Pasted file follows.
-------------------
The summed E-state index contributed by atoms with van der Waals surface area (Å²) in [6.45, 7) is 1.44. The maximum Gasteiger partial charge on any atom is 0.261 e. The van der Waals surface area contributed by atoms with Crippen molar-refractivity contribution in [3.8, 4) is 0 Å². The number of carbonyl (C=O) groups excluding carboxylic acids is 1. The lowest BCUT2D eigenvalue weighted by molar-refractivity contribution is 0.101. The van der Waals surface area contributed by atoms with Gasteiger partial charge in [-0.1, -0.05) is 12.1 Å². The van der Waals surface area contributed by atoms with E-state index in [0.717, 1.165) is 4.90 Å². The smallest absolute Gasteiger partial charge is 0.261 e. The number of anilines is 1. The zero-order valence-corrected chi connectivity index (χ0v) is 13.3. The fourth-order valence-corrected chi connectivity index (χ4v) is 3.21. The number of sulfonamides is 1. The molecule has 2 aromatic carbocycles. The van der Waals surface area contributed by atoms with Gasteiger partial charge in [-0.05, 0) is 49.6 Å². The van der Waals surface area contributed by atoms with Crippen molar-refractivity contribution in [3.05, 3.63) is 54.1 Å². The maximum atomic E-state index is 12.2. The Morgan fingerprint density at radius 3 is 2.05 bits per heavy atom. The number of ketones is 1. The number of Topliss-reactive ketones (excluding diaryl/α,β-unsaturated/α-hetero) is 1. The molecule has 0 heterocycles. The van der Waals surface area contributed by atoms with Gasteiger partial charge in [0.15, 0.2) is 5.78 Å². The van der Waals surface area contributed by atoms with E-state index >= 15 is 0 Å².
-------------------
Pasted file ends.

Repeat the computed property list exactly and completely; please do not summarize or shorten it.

The summed E-state index contributed by atoms with van der Waals surface area (Å²) in [6.45, 7) is 1.44. The maximum Gasteiger partial charge on any atom is 0.261 e. The van der Waals surface area contributed by atoms with Crippen molar-refractivity contribution in [3.8, 4) is 0 Å². The number of carbonyl (C=O) groups excluding carboxylic acids is 1. The lowest BCUT2D eigenvalue weighted by molar-refractivity contribution is 0.101. The van der Waals surface area contributed by atoms with Gasteiger partial charge in [-0.1, -0.05) is 12.1 Å². The van der Waals surface area contributed by atoms with E-state index in [0.717, 1.165) is 4.90 Å². The smallest absolute Gasteiger partial charge is 0.261 e. The number of anilines is 1. The zero-order valence-corrected chi connectivity index (χ0v) is 13.3. The fourth-order valence-corrected chi connectivity index (χ4v) is 3.21. The number of sulfonamides is 1. The molecule has 2 aromatic carbocycles. The van der Waals surface area contributed by atoms with Gasteiger partial charge in [-0.05, 0) is 49.6 Å². The van der Waals surface area contributed by atoms with Crippen molar-refractivity contribution in [3.05, 3.63) is 54.1 Å². The maximum atomic E-state index is 12.2. The Morgan fingerprint density at radius 3 is 2.05 bits per heavy atom. The number of ketones is 1. The number of Topliss-reactive ketones (excluding diaryl/α,β-unsaturated/α-hetero) is 1. The molecule has 0 heterocycles. The van der Waals surface area contributed by atoms with Gasteiger partial charge in [0.15, 0.2) is 5.78 Å². The van der Waals surface area contributed by atoms with E-state index >= 15 is 0 Å².